Cracking the Debt-To-Income Ratio
(DTI) Code [2023 Updated]

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Updated: May 11, 2023
author photo Written by Louis BakerUpdated: May 11, 2023
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Achieving financial stability requires understanding and managing your debt-to-income ratio (DTI). This essential metric impacts your ability to secure loans, obtain favorable interest rates, and maintain a strong credit profile.

Our comprehensive guide demystifies DTI, teaching you how to calculate it, identify an ideal ratio, and effectively lower it. With insights into loan eligibility factors and answers to frequently asked questions, this article empowers you to take control of your financial destiny.

What is a Debt-to-Income Ratio?

A debt-to-income ratio (DTI) is a financial metric used by lenders to assess a borrower's ability to repay their debts.

The calculation of the debt-to-income ratio involves the division of a borrower's total monthly debt payments by their gross monthly income, resulting in a percentage that gauges the borrower's financial position and the risk of default.

A lower percentage indicates an advantageous financial situation and a decreased probability of loan default, thereby reflecting positively on the borrower's financial stability.

For example, let's say John has a gross monthly income of $5,000, and his total monthly debt payments amount to $2,000.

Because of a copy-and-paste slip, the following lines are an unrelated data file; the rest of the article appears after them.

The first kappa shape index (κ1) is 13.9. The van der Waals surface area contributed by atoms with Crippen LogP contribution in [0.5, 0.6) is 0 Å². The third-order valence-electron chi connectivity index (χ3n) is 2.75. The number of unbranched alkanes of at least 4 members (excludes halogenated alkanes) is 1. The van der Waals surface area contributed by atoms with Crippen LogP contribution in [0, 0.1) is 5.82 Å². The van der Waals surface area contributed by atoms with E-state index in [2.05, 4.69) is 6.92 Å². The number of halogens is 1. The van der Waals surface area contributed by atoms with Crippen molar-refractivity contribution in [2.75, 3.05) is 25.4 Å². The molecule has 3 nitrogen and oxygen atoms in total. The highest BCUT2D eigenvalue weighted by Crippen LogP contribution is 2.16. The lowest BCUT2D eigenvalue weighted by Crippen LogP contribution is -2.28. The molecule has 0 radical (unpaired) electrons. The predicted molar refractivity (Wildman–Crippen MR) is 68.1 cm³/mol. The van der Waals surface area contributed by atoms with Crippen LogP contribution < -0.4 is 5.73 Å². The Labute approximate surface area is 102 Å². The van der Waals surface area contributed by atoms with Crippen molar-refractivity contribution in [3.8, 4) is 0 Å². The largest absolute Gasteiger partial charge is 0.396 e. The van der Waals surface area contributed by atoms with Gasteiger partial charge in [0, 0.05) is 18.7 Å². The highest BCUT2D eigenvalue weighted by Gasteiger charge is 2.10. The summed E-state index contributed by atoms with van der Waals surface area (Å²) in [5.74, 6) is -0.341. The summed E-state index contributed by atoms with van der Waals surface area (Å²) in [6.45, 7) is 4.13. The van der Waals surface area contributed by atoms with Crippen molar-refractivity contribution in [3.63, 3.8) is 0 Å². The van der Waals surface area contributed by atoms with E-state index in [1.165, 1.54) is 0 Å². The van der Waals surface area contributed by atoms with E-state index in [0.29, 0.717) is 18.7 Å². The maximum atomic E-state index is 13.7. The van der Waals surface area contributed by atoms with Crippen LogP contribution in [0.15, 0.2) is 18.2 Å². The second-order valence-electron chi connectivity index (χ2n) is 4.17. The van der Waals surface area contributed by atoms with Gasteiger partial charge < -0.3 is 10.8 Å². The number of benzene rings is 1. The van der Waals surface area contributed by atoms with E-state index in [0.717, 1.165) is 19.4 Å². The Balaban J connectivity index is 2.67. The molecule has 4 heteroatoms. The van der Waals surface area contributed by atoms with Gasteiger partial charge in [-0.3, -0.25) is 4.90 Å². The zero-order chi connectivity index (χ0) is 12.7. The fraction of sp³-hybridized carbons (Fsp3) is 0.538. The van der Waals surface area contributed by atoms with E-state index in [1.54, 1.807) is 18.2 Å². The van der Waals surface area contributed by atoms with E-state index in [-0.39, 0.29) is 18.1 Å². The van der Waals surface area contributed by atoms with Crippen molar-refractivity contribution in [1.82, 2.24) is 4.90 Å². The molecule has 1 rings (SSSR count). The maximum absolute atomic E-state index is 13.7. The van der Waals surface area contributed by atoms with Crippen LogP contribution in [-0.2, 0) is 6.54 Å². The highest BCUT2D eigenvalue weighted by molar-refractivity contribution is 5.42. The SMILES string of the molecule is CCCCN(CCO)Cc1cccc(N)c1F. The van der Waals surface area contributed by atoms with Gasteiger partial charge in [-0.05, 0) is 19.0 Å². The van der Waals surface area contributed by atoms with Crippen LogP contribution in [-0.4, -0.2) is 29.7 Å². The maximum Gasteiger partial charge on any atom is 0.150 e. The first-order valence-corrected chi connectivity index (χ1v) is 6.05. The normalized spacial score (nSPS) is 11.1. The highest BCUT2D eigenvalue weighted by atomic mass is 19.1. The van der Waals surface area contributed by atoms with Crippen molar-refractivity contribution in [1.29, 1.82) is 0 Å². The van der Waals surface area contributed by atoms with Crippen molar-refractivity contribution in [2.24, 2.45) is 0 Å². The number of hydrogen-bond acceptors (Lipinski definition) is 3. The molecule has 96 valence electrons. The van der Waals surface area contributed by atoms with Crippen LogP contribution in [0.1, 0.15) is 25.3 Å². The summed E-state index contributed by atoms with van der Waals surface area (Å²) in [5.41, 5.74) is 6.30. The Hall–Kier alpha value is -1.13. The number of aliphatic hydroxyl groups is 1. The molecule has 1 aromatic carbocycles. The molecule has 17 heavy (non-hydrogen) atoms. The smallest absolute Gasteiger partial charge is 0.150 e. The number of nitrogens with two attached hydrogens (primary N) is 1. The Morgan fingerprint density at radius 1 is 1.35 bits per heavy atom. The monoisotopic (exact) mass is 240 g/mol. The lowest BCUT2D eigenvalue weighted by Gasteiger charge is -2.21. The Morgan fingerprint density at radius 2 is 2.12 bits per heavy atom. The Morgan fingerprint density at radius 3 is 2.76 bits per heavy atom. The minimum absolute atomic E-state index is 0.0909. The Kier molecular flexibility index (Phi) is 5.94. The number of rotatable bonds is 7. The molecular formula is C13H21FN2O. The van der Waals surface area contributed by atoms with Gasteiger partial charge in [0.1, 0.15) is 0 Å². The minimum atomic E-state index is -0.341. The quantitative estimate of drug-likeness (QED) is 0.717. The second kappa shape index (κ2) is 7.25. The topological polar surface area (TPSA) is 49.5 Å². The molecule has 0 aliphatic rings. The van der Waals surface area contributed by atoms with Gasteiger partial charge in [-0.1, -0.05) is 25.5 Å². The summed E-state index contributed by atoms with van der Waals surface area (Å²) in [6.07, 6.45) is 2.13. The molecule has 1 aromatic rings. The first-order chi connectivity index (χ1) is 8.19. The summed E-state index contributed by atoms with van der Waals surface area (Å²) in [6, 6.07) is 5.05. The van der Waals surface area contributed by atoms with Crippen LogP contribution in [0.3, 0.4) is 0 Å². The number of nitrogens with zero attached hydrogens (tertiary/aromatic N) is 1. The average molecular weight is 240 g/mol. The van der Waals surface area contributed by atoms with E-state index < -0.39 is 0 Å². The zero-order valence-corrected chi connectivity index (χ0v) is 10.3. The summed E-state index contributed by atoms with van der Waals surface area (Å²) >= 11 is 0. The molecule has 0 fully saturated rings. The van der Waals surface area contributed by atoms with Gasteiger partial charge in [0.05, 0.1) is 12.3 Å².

To calculate John's DTI, we would divide his monthly debt payments ($2,000) by his gross monthly income ($5,000), which would give us 0.4, or 40%. This means that 40% of John's gross monthly income goes towards repaying his debts.

How to Calculate Your Debt-to-Income Ratio

Step 1: Determine Your Monthly Debt Payments

To begin, you need to add up all of your monthly debt payments. These include but are not limited to:

  • Mortgage or rent payments
  • Car loan payments
  • Student loan payments
  • Minimum credit card payments
  • Personal loan payments
  • Child support or alimony payments

For example, let's say you have the following monthly debt payments:

  • Mortgage: $1,200
  • Car loan: $350
  • Student loan: $250
  • Credit card: $100

Your total monthly debt payments would be: $1,200 + $350 + $250 + $100 = $1,900

Step 2: Determine Your Gross Monthly Income

Your gross monthly income is the total income you earn before taxes and other deductions. This may include:

  • Salary or wages
  • Tips or commissions
  • Social Security benefits
  • Pension or retirement income
  • Rental or investment income
  • Alimony or child support

For example, let's say you have the following sources of income:

  • Salary: $4,500
  • Rental income: $1,000

Your total gross monthly income would be: $4,500 + $1,000 = $5,500

Step 3: Calculate Your Debt-to-Income Ratio

Now, divide your total monthly debt payments by your gross monthly income:

Debt-to-Income Ratio = (Total Monthly Debt Payments / Gross Monthly Income) x 100

In our example: DTI = ($1,900 / $5,500) x 100 = 34.54%

What Payments Should Not Be Included in Debt-to-Income Ratio?

The debt-to-income ratio does not take into account certain expenses, inclusive of your utility bills, insurance premiums, healthcare costs, groceries, and other daily living expenses.

What is an Ideal Debt-to-Income Ratio?